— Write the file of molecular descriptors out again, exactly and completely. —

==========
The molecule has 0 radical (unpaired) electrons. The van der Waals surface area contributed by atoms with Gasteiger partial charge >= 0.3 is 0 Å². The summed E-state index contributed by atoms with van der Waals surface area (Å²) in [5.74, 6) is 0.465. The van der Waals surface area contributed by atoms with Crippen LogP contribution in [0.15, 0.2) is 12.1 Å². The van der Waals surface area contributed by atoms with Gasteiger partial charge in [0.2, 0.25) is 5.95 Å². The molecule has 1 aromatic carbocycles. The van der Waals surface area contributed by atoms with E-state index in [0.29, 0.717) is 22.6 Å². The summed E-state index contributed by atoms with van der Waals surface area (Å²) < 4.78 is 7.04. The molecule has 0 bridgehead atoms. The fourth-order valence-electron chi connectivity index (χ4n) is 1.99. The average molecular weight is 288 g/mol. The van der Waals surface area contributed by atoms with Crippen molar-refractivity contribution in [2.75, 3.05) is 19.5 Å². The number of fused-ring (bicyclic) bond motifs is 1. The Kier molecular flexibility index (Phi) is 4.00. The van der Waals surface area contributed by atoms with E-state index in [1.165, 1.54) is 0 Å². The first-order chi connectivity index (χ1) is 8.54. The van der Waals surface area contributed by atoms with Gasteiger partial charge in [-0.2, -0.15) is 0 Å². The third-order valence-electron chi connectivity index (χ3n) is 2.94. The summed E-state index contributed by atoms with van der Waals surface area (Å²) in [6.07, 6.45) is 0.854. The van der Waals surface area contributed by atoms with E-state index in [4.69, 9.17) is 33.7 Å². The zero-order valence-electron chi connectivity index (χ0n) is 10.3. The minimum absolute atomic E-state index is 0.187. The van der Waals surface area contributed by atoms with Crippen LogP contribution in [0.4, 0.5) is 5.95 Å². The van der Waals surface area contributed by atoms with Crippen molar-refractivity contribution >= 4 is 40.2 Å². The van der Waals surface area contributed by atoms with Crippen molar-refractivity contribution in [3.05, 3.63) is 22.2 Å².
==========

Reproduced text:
The molecule has 0 radical (unpaired) electrons. The van der Waals surface area contributed by atoms with Gasteiger partial charge >= 0.3 is 0 Å². The summed E-state index contributed by atoms with van der Waals surface area (Å²) in [5.74, 6) is 0.465. The van der Waals surface area contributed by atoms with Crippen LogP contribution in [0.15, 0.2) is 12.1 Å². The van der Waals surface area contributed by atoms with Gasteiger partial charge in [0.2, 0.25) is 5.95 Å². The molecule has 1 aromatic carbocycles. The van der Waals surface area contributed by atoms with E-state index in [0.29, 0.717) is 22.6 Å². The summed E-state index contributed by atoms with van der Waals surface area (Å²) < 4.78 is 7.04. The molecule has 0 bridgehead atoms. The fourth-order valence-electron chi connectivity index (χ4n) is 1.99. The average molecular weight is 288 g/mol. The van der Waals surface area contributed by atoms with Crippen molar-refractivity contribution in [2.75, 3.05) is 19.5 Å². The number of fused-ring (bicyclic) bond motifs is 1. The Kier molecular flexibility index (Phi) is 4.00. The van der Waals surface area contributed by atoms with E-state index in [1.165, 1.54) is 0 Å². The first-order chi connectivity index (χ1) is 8.54. The van der Waals surface area contributed by atoms with Gasteiger partial charge in [-0.2, -0.15) is 0 Å². The third-order valence-electron chi connectivity index (χ3n) is 2.94. The summed E-state index contributed by atoms with van der Waals surface area (Å²) in [6.07, 6.45) is 0.854. The van der Waals surface area contributed by atoms with E-state index in [4.69, 9.17) is 33.7 Å². The zero-order valence-electron chi connectivity index (χ0n) is 10.3. The minimum absolute atomic E-state index is 0.187. The van der Waals surface area contributed by atoms with Crippen LogP contribution in [0.4, 0.5) is 5.95 Å². The van der Waals surface area contributed by atoms with Crippen molar-refractivity contribution >= 4 is 40.2 Å². The van der Waals surface area contributed by atoms with Crippen molar-refractivity contribution in [3.05, 3.63) is 22.2 Å².